November 22, 2016
Droves of the internet’s design writers drink from the same metaphorical watering hole. A cursory search of design industry “buzz phrases,” such as “user experience,” “flat design,” “innovation,” and “content is king,” yields much interchangeable rubbish. Today, I feel compelled to debunk one hulking chunk of rubbish that has gone unchallenged for too long: the unsubstantiated claim that “flat design” always represents a better user experience.
Taken literally, the term “flat design” refers to digital design that lacks dimension: it does not attempt to simulate light, shadow, or perspective. (For instance, according to “flat design,” a “button” on a screen should not resemble a real button.)
For the practitioners of this approach, however, the term “flat design” can refer to a slew of loosely related style cues. Bright and saturated colors prevail. Intricacy is scowled at.
Writer Tom May and designer Luke Clum define “flat design” in this Creative Bloq article, claiming that the design philosophy represents a better user experience:
Flat design is a minimalistic design approach that emphasizes usability … This raw functionality forces a site's focus to be on user experience, so websites that employ this design style successfully are likely to receive positive feedback as being user-friendly.
I submit my counterargument: “flat design” does not and cannot lay exclusive claim on user-friendliness or usability. Any design, “flat” or otherwise, can be user-friendly. Claiming that “flat design” emphasizes usability is akin to claiming, “My political party emphasizes progress.” Those who support that political party tend to agree with that statement; those who oppose that political party tend to disagree.
At least one entire company parrots the same argument as Messrs. May and Clum. This LG marketing video, poorly written and therefore especially convoluted, tries to justify the company’s mobile operating system redesign:
As we added more and more fancy visual elements in order to catch customers’ attention, we started to realize that the essential user experience was somewhat overlooked. So, to return our focus on the true customer value, we changed the role of graphics into a faithful supporter. For users to focus on the contents itself, we removed unnecessary graphics, [inaudible] visual clutters, and redesigned the entire GUI with simple graphics.
LG’s change from “fancy” and “unnecessary” (in whose opinion?) graphics to “simple” ones did not emphasize user experience; it simply swapped one interface design for another. This new design may or may not have offered a different user experience.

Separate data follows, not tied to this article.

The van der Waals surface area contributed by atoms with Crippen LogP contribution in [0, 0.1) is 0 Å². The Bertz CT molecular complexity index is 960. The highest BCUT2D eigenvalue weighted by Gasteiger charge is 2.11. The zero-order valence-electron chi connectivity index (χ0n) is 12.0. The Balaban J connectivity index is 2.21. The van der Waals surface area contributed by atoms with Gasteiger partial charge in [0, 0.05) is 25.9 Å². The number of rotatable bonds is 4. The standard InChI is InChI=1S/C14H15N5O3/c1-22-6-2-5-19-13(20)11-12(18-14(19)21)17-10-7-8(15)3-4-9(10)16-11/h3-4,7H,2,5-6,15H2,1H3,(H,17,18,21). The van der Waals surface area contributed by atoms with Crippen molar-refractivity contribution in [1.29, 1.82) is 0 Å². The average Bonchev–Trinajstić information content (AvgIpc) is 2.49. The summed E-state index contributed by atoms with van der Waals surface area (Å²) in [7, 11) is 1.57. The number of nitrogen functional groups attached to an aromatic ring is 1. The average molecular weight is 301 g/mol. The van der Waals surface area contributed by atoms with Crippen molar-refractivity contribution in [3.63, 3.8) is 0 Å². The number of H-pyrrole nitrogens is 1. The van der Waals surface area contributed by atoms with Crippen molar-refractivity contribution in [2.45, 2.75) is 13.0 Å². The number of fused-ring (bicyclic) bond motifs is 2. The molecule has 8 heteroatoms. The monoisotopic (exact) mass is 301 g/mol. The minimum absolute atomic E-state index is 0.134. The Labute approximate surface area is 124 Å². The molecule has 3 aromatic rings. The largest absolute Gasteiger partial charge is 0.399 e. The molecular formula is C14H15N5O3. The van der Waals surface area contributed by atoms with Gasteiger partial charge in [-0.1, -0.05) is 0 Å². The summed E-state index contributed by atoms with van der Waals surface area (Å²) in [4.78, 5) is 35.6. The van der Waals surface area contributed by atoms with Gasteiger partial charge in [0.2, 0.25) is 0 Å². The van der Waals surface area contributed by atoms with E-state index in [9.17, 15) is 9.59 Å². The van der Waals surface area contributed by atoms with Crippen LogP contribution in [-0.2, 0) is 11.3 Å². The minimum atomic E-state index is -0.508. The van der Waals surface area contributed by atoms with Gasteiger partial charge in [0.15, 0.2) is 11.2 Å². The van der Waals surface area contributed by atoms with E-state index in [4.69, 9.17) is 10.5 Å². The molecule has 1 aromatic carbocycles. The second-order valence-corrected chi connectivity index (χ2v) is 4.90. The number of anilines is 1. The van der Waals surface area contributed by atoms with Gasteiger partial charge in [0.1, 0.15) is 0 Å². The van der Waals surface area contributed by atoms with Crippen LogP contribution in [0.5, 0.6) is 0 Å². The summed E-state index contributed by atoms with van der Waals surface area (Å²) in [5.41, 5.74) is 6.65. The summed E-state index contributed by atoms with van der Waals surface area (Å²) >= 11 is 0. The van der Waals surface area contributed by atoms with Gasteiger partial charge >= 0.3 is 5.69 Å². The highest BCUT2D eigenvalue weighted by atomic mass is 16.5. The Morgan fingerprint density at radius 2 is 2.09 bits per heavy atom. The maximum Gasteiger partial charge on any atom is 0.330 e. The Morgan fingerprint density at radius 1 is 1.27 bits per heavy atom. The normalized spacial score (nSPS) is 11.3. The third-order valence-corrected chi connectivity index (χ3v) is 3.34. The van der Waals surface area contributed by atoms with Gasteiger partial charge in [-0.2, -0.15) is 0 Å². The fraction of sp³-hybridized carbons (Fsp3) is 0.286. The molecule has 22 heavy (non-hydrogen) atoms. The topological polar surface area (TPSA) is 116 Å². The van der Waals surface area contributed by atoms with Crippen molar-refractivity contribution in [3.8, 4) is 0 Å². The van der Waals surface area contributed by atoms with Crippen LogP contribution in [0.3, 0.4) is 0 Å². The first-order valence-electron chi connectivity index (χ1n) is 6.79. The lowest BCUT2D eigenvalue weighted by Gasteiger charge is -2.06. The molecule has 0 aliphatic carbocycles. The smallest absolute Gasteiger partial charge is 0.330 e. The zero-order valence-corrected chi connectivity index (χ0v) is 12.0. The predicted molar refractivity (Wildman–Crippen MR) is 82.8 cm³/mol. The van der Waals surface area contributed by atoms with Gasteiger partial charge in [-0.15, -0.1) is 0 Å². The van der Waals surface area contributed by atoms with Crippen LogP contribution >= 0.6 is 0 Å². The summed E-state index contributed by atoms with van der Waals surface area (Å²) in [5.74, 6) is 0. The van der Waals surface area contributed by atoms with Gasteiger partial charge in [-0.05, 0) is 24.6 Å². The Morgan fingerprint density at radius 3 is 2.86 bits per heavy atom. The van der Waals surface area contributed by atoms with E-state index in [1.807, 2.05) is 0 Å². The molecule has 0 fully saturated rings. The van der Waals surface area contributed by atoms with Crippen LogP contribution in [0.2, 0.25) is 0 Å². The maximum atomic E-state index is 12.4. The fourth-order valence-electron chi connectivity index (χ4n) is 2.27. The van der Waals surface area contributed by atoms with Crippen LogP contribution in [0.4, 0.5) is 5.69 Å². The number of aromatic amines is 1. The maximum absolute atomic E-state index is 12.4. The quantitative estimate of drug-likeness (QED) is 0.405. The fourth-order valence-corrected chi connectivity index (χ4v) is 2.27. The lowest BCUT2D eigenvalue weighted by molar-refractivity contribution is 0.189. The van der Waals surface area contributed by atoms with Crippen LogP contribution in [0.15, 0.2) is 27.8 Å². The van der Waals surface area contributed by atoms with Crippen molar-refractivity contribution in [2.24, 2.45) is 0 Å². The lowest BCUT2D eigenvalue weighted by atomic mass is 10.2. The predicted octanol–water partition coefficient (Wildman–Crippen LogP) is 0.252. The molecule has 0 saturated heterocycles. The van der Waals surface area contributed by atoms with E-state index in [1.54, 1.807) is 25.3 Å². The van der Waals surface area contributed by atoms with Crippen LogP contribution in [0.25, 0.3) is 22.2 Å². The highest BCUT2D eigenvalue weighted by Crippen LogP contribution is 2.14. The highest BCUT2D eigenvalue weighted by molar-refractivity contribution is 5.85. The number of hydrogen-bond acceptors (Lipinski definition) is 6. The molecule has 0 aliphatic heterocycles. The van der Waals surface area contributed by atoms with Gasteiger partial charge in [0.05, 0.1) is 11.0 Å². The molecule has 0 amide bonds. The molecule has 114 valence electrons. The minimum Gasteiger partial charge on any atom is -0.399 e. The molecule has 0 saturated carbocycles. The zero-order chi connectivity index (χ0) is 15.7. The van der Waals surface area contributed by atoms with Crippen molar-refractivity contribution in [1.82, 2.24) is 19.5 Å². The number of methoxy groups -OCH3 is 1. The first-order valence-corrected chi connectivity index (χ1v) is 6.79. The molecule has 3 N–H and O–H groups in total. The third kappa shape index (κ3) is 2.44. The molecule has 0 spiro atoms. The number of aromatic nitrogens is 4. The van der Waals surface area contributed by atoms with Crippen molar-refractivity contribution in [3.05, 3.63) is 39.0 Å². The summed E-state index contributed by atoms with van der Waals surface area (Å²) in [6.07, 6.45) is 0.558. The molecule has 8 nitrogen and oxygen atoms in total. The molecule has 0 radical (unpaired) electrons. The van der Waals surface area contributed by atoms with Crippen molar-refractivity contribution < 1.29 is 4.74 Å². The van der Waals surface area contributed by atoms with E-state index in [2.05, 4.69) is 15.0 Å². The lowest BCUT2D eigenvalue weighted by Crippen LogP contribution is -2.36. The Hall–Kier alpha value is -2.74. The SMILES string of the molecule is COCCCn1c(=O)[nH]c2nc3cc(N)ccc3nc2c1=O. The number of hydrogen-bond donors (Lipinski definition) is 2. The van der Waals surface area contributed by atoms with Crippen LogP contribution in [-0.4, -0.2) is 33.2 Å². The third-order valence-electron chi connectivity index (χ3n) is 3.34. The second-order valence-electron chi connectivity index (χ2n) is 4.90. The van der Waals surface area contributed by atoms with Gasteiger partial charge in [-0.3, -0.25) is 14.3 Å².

I must confess that I rarely expect intellectual, artistic, or logical excellence from companies that only value style insofar as it “catches customers’ attention,” or companies that bludgeon the brain with sayings like “true customer value.”
And on the topic of “focusing on the contents,” has any person in the world ever been genuinely distracted by operating system graphics? I leave that question to you, reader.
To my frustration, May/Clum and LG are not the only design industry inhabitants to espouse the view that “flat design” and its peripheral philosophies inherently represent a better user experience. See these additional quotes:
While the bright colors of Microsoft Design Language help make the user experience easier to follow, flat design apps without vivid color schemes suffered.
Did the apps really suffer? How does this author know? Bright colors do not inherently “make the user experience easier to follow.”
The product design process is advancing and evolving from the old segmented approach that encouraged superfluous design to a more holistic process that truly is focused on the user.
Let me proffer my best definition of “design”: a mindset and method that mixes empathy, engineering, research, common sense, personality, and art. With this definition in mind, how is it possible to have “superfluous design”?
When you look at all the new iOS 7 screens in together in a side-by-side view, you get a clear sense of what he [Jony Ive] means. The simplified design removes mental associations that might complicate one’s ability to process the experience.
On the contrary, mental associations often help one’s ability to process an operating system experience. Humans require mental associations in order to understand the symbols that populate their computer screens. Here are some common examples: a musical note means “audio,” a notepad symbol refers to a notepad app, and a paper icon represents a document.
Long scrolls, hamburger menus, card layouts and hero images have captured the market, creating user-friendly, interactive websites that grab the viewer’s attention.
This statement falsely implies that “long scrolls, hamburger menus, card layouts and hero images” are inherently user-friendly. It also lacks supporting examples. This excerpt, like most of its fellows, amounts to empty rhetoric.
Before I retreat from my desk and live to write another day, I will repeat my one vital point: any design, “flat” or otherwise, can be user-friendly. Designers and design-likers: denounce these dogmatists. Let fly your criticism. Even rubbish deserves a good counterargument.
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